Today the plan is to go to the Tonto National Monument, which are cliff dwellings located quite close to our campsite. Two years ago we drove into the parking lot but I was having such difficulty with my plantar fasciitis at the time, was unable to hike up to the cliff dwelling so we passed on visiting it.
|Picture from Google|
Note: As it turned out the escorted hike was really long and hard about 3 miles total with about 12 switchbacks up the mountain. After Dianne and Steve did that one and had a bit of a rest they hiked up to the other cliff dwelling from the Visitor's Centre. They said that although the path is paved, it was steeper so we are glad we did not go with them. Ray and I thought that they would be gone for about 3 hours but it turned out closer to 5 hours. A long day for them in the hot sun. So I think we will just give ourselves a pass on this one. lol
It is nice for us to have a "down day" after being quite busy and Ray had a "toes up" day. Freya had a couple of swims, as well. It was a pretty quiet in the campsite after most people had left, other than the trailer behind us who started their generator at 7am and did not shut if off all day until 10pm. They did not run it the day before that long, so they must be having fridge trouble. Annoying anyways though.
Ray and I did see a couple of coyotes walk right across the road a couple campsites up from us twice yesterday. They sure are big. This is the back end of Steve and Dianne's rig.
|The coyote is almost as big as Freya.|
Monday, November 27th
We all had a relaxing morning, as our scheduled departure for our next adventure was not until 11:30 am. Our noisy neighbours finally left. Yeah! Anyways, we made our journey down Highway 60 to Superior for lunch at Porters Cafe. First we stopped at the Visitor Centre but they were closed. We had a quick look around at some of their old mining equipment.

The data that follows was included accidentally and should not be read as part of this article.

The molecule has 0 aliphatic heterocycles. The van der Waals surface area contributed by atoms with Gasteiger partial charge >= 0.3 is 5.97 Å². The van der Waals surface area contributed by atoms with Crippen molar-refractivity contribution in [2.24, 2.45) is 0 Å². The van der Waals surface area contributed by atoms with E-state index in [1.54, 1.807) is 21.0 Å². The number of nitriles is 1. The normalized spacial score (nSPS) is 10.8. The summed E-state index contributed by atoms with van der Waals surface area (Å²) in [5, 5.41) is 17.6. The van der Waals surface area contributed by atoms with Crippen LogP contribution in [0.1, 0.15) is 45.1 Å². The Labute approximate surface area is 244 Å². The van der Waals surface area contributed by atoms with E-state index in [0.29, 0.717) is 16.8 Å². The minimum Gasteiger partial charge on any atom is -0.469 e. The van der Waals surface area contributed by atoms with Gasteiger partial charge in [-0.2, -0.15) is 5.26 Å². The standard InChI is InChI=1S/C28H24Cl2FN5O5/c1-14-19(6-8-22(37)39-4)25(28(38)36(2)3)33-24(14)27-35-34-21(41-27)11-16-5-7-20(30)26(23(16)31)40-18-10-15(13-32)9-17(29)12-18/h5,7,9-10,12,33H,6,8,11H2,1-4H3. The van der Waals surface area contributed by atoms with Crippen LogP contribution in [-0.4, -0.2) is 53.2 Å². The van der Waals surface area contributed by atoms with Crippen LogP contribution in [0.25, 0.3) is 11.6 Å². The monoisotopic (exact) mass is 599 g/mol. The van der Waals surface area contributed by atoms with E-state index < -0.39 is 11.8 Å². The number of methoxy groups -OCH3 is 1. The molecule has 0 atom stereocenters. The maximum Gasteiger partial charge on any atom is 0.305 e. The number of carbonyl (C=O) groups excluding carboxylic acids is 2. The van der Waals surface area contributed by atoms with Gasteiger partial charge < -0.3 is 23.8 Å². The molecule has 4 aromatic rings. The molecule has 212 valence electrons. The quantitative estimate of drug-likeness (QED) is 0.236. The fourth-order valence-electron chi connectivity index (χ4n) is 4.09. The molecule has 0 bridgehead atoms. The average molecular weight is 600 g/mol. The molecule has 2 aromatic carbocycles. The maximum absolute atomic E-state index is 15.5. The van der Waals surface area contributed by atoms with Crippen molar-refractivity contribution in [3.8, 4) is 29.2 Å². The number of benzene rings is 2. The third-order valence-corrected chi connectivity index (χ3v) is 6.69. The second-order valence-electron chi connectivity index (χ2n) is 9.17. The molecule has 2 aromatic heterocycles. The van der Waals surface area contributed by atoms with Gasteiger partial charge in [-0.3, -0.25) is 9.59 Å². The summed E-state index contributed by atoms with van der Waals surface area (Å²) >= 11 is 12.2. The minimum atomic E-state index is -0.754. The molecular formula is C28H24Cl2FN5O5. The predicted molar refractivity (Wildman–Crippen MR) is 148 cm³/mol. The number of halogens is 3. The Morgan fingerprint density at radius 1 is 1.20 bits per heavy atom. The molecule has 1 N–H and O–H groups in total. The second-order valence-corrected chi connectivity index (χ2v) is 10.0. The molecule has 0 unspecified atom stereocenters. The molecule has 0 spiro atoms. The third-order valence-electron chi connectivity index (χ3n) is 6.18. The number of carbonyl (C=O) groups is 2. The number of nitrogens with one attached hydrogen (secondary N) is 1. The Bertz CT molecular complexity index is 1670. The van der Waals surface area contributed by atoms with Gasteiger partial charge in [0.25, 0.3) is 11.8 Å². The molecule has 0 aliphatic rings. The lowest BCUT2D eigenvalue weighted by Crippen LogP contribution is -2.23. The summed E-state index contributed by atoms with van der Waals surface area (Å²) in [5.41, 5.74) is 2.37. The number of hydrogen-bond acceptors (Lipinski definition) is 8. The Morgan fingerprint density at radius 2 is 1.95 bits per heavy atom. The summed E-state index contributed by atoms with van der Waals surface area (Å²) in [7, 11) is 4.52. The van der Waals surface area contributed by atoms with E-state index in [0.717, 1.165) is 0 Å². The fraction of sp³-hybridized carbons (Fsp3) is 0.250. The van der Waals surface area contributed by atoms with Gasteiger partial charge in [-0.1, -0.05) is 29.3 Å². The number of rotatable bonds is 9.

|View of Superior|
|Very ecletic decorations.|
|Good size portions.|
After we left with full tummy's, I drove us back to Lake Roosevelt, making many stops for Ray and Steve to photograph the canyon and rock formations along Queen Creek.
One of the mountains that Ray wanted to photograph was Apache Leap or also known as Apache Tears.
The Legend of the Apache Tears is a story of 75 brave Apache warriors who were camped on a mountain, and who were attacked by soldiers of the U.S. Cavalry. In the sneak attack, 50 of the Apaches were killed within minutes, while those that remained retreated to the edge of a cliff. Realizing that they had nowhere to go, the remaining warriors chose to leap to their death, rather than to die at the hands of the white man.
When the women and children discovered their beloved husbands, fathers, and sons dead at the bottom of the cliff, they began to weep. And as their tears fell, black stones were formed on the white, sandy earth for every tear that hit the ground. These are Apache Tears. Legend has it that anyone who has any of the stones, the Apache Tears, should never need to cry again...because the Apache women cried enough tears for all who mourn. Some believe that the stones themselves carry spiritual and healing powers.
|Panoramic view of Apache Leap|
|Queen Creek Bridge|
|Queen Creek Tunnel|
|There is no water in the creek this time.|
Once back home it was time for happy hour and we had a lovely fire. We managed to snag a few extra pieces along the road into the campsite where they were brushing out earlier today. There was only 1 other unit in our loop left, so very quiet. While enjoying our beverages we even saw a red cardinal.
|Our last sunset over Roosevelt Lake|
The end of spending one month together touring around and we still enjoy each other's company! Cheers to that!